If a heavy bench press or reverse fly on a pec deck sounds intimidating or you don't have access to a ton of equipment, you can still get an effective back and chest workout with an often-overlooked piece of gear: a resistance band (or two!).
Resistance band exercises are the perfect way to add additional resistance to your push and pull muscle days, especially for beginners, says Tatiana Scott, CPT, personal trainer, founder of Fit With Curves
Combining chest and back moves into a single session is an efficient way to make sure your workouts are balanced. If the muscles in your back that help you pull aren't as strong as the muscles in your chest that help you push, this muscle imbalance can lead to aches, pain and injuries.
As you move through Scott's workout, rest 20 to 40 seconds between moves and prioritize form. You won't feel fully rested (like you were before your workout), but you should feel ready to tackle the next set.
Try This Resistance Band Back and Chest Workout
For this workout, you'll need a mini loop and a long loop band. If you only have one type of band, check out the modifications below each exercise.
1. Long Loop Glute Bridge Chest Press
- First, set up your band: Grab an end of a long loop with each hand.
- Bring it behind your back and "wear" it like a vest — the top portion will be across the backs of your shoulders and the bottom will be around your waist.
- Then, lie down on your back with knees bent.
- Bend your elbows and extend your arms out to the side so that your upper arm is parallel to the floor and your forearm is perpendicular to it.
- On an exhale, squeeze your glutes, press into your heels and drive your hips up toward the sky. Raise your hips until you form a diagonal line from knees to hips to chest.
- Hold this position as you press your hands up and over your chest.
- Lower your hands back down to the start, stopping just before your triceps touch the floor, and repeat, holding your hips high throughout.
To incorporate a mini band, anchor one end at your sternum and the other in the position described above (upper arm parallel to the floor and forearm perpendicular to it). Then, do the same number of presses on each side.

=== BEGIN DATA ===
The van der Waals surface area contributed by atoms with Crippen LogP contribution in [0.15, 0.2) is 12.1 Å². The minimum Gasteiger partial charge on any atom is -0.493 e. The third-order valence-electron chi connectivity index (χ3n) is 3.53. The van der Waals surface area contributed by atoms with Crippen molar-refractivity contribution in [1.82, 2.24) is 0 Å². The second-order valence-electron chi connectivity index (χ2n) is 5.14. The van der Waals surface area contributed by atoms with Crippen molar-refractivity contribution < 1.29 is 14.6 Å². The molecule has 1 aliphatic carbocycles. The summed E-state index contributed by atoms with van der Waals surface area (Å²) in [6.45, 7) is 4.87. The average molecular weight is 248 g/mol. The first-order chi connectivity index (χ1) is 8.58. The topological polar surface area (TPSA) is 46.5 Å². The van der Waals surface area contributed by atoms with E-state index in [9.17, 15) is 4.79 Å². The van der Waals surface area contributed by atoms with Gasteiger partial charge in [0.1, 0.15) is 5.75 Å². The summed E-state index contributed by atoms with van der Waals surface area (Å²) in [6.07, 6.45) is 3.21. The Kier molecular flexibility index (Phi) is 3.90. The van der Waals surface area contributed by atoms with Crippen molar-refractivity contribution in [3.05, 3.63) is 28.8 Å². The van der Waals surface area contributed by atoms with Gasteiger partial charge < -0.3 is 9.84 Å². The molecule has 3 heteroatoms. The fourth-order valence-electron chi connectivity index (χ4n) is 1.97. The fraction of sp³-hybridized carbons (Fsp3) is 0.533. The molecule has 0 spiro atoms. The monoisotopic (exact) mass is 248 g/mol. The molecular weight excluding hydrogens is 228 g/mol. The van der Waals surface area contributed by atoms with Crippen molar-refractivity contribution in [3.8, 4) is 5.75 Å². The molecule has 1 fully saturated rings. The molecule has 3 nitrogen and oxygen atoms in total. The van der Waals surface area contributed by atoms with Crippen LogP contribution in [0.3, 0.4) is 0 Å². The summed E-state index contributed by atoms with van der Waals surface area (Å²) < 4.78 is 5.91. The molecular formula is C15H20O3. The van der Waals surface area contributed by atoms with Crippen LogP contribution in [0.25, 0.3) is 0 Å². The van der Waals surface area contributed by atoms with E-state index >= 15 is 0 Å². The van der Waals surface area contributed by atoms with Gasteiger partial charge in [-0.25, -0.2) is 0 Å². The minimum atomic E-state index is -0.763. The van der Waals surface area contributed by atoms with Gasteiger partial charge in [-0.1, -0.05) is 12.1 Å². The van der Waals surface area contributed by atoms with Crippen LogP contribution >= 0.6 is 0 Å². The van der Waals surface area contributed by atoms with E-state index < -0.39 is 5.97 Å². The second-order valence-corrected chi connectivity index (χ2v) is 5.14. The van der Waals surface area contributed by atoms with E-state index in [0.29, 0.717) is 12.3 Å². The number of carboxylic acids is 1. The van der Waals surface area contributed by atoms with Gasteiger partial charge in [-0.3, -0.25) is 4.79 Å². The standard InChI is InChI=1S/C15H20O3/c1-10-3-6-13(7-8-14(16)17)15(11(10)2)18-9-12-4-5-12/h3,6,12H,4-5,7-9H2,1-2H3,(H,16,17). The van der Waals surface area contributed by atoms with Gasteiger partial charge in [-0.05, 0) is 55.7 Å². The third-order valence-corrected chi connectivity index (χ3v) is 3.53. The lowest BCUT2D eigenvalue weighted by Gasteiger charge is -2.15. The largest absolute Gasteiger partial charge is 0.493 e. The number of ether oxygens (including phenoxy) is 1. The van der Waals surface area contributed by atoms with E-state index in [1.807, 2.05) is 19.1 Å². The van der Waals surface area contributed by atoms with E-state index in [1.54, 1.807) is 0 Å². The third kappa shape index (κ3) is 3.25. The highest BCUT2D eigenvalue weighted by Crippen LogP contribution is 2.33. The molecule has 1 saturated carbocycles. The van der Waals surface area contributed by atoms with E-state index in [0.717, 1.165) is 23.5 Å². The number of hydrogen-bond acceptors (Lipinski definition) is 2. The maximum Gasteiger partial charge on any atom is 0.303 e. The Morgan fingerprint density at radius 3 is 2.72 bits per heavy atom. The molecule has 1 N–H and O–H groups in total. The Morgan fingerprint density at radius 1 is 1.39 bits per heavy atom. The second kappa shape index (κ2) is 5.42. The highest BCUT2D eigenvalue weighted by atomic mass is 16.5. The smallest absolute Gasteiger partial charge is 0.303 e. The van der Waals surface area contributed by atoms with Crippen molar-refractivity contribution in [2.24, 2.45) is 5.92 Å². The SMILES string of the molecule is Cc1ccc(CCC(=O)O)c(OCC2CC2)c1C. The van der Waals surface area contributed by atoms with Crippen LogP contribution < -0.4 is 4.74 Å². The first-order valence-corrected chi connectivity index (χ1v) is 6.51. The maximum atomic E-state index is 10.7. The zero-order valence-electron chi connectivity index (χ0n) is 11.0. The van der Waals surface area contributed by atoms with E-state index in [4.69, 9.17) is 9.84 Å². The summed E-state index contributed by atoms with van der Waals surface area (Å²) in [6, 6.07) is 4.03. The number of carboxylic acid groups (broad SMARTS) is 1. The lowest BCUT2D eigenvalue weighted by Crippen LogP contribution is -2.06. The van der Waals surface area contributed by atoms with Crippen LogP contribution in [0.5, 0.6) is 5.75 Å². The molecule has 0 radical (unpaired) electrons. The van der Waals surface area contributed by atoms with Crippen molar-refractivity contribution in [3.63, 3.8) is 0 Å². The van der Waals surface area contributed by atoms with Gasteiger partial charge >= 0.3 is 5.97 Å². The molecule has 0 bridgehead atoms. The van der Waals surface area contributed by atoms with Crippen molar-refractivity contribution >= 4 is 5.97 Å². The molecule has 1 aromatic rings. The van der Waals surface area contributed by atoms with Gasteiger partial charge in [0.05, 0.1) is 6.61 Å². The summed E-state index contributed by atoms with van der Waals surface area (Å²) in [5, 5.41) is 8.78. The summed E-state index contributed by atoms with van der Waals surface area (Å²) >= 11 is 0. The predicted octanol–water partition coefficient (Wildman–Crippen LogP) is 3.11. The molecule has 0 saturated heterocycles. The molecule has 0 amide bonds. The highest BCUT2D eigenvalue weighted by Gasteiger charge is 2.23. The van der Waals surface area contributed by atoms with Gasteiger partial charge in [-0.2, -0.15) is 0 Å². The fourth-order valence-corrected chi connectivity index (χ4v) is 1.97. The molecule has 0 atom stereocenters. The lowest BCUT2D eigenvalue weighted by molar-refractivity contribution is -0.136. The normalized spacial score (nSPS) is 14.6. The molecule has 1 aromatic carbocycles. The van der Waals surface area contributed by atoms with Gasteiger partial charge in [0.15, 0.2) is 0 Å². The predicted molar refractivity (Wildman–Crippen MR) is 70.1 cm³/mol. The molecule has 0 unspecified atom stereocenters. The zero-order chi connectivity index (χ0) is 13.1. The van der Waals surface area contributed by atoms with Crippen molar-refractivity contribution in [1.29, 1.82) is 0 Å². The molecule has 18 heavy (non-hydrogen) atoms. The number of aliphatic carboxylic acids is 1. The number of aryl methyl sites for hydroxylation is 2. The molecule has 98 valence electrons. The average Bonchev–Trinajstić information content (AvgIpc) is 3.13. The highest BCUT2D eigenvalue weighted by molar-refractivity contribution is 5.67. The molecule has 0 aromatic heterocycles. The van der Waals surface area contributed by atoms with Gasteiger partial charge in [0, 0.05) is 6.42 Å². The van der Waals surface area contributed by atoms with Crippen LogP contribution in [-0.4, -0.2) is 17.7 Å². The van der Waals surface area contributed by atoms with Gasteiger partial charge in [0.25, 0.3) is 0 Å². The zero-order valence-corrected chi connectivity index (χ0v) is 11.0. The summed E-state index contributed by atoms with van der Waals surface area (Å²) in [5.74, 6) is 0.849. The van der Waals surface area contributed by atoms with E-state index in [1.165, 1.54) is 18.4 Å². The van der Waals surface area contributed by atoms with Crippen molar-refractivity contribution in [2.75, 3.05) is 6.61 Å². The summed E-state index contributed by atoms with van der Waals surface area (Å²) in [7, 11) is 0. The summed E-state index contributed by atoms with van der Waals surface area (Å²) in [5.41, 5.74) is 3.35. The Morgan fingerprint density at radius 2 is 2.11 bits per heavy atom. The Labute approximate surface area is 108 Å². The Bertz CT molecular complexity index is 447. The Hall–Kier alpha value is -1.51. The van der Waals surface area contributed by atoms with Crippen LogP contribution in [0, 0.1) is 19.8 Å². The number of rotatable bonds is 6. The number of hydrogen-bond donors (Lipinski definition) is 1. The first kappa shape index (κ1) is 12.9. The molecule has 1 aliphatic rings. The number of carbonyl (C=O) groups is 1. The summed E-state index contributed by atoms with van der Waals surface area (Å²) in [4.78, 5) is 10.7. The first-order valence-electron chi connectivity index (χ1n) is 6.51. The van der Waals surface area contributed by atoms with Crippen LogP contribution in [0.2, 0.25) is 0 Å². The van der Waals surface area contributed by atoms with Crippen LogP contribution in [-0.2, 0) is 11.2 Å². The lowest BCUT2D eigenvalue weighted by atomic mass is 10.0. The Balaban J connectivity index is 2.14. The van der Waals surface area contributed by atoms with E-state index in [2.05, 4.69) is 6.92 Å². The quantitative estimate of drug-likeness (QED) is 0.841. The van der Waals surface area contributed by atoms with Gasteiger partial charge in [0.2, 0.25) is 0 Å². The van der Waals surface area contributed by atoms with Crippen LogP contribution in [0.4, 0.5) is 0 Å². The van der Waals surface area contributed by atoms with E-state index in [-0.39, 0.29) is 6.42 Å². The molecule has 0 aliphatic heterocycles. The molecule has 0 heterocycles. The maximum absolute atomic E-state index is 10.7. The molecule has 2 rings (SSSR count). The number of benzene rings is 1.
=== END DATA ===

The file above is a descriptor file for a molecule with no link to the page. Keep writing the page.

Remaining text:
If you have trouble getting up off the floor, keep a sturdy chair nearby for assistance or do this move on a couch.
2. Long Loop Seated Row
- Begin sitting on the floor with a long resistance band loop anchored under your feet at your arches. Your legs should be extended straight out in front of you. Hold one end of the band in each hand with your palms facing each other.
- Bend your elbows and pull your arms backward. Think of squeezing your shoulder blades together as you pull.
- Slowly straighten your arms, then repeat.
To incorporate a mini band, loop one end around your right hand and grab the other with your left. Start with both hands extended straight out in front of your chest, then pull your right hand back to your right shoulder, keeping your elbow close to your body. Do the same number of reps on each side.
3. Long Loop Bent-Over Row to Reverse Lunge
- Start standing with your right foot on the middle of a folded long loop resistance band. Hold one end of the band in each hand.
- Step your left foot back a few inches, balancing on the ball of your foot, and tilt your torso forward about 45 degrees. This is the starting position.
- Bend your elbows and pull your arms up and back, keeping your elbows close to your side. Think about squeezing your shoulder blades together as you pull.
- Lower your arms back to the starting position with control.
- Take a small step back with your left foot and lower into a reverse lunge. Bend your knees until both reach a 90-degree angle.
- Press through your right foot to return to standing, then bring your left foot back to the starting position and repeat.
- Do all your reps on one side before switching to the other.
You can also do this exercise with a mini loop band. Wrap the band around one foot and hold the other end with the hand on the same side. Make sure to switch hands when you switch legs.
Generally, reverse lunges are safe for sensitive knees but if these feel uncomfortable, simply take the lunge portion out of the exercise — your back still gets a great workout!
4. Mini Loop Lat Pulldown
- Loop one end of a mini band around each forearm just above your wrist and extend your arms over you head.
- Use the broad muscles that span the width of your back, your lats, to pull the band out and down until the band is behind your head.
- Raise your arms back up with control and repeat.
You can also do this move with a long loop resistance band or one with handles, as long as you're able to safely anchor it to a spot above your head.